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Age-old lie: An illustration of the blood libel published in "Westdeutscher Beobachter", a Nazi newspaper founded in 1925
 
Anti-Semitism might be defined as the generality of historic forms taken by Jew-hatred throughout recorded history. They include the beliefs, the passions and anti-Jewish behavior leading to both physical and symbolic violence against Jews over the centuries. The word is German in origin, coined in 1879, by an anti-clerical German radical Wilhelm Marr, who wished to mark himself off from rivals like court preacher Adolf Stoecker who had invoked a more traditional Jew-hatred rooted in Lutheran Christian theology. Anti-Semitism was from the outset aimed at Jews rather than "Semites", despite the new terminology. Édouard Drumont's best-selling La France Juive (1886) was, for example, full of admiration for the Arab rebels who had risen against French colonial rule in Algeria in 1871. But he exuded hatred against the unscrupulous Jewish "Semites" who were allegedly conquering France by stealthy immigration from the East and whom he blamed for the insurrection in Algeria.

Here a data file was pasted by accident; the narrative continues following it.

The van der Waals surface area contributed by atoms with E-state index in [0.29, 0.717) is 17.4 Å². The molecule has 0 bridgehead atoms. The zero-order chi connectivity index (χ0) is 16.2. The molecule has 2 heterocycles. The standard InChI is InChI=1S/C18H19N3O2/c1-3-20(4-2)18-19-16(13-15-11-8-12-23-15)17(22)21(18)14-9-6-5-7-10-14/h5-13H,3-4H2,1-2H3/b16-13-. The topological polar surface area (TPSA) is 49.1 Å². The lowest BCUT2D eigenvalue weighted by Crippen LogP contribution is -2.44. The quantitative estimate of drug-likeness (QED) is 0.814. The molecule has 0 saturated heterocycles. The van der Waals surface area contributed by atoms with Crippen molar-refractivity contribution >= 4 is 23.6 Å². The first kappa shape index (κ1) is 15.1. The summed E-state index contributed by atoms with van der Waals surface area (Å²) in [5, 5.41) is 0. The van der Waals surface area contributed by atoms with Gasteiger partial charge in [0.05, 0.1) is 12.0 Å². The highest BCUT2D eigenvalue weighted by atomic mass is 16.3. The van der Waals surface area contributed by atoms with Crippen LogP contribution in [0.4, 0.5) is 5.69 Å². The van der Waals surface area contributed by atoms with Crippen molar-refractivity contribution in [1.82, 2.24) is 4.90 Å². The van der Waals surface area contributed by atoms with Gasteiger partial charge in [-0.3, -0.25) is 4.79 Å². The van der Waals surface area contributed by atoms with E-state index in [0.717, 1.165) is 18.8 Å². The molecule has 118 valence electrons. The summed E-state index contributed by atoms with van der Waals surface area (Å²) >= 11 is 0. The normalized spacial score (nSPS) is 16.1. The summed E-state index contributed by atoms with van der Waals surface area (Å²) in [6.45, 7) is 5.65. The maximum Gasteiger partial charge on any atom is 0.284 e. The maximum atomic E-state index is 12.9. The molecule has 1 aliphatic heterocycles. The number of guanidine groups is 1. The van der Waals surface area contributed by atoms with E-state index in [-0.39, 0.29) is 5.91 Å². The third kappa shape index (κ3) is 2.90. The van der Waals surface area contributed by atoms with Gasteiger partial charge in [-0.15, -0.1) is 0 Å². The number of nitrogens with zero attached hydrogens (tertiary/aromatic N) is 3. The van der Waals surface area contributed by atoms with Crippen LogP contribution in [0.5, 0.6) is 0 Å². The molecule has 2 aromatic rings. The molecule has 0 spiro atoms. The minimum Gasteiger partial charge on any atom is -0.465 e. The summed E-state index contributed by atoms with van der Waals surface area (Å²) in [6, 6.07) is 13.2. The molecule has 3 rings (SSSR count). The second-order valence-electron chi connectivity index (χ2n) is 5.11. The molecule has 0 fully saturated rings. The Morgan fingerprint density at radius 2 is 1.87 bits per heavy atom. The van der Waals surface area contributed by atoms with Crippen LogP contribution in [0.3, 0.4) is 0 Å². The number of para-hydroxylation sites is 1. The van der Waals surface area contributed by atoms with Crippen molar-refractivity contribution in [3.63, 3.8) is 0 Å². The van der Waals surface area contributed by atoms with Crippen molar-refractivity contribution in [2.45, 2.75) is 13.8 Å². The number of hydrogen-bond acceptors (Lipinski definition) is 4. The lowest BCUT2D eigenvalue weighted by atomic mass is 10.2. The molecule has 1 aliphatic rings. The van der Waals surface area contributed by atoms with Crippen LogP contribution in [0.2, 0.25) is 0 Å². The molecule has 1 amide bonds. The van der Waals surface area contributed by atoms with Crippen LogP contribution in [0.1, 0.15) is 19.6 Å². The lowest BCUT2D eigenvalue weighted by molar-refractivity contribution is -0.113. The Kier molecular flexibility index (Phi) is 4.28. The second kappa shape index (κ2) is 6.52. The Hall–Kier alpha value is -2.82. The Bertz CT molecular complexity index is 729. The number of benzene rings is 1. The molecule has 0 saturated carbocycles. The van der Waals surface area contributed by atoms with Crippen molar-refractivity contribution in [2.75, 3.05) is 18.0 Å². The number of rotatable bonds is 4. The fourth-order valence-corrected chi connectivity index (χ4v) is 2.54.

The term "anti-Semitism" was undoubtedly a misnomer. It was never really a combat against "Semites" or "Semitism" at all. But its modern perpetrators did not wish to be branded as old-fashioned Jew-baiters in the relatively liberal Europe of the 1870s. In that positivist era the newly minted coinage of "anti-Semite" sounded more enlightened. Race terminology at that time seemed more respectable and "scientific", especially to academic contemporaries. As French Orientalist scholars like Ernest Renan pointed out, the word "Semite" had a philological and linguistic meaning. But Renan himself contributed in the 1850s to the confusion of language and race, secularising well-known topoi from the history of Christian antiSemitism. Indeed, racial anti-Semitism could be described as a secularised 19th-century version of "anti-Judaism"-the modern mutation of a social and ideological pathology which could not have existed without its Christian predecessors.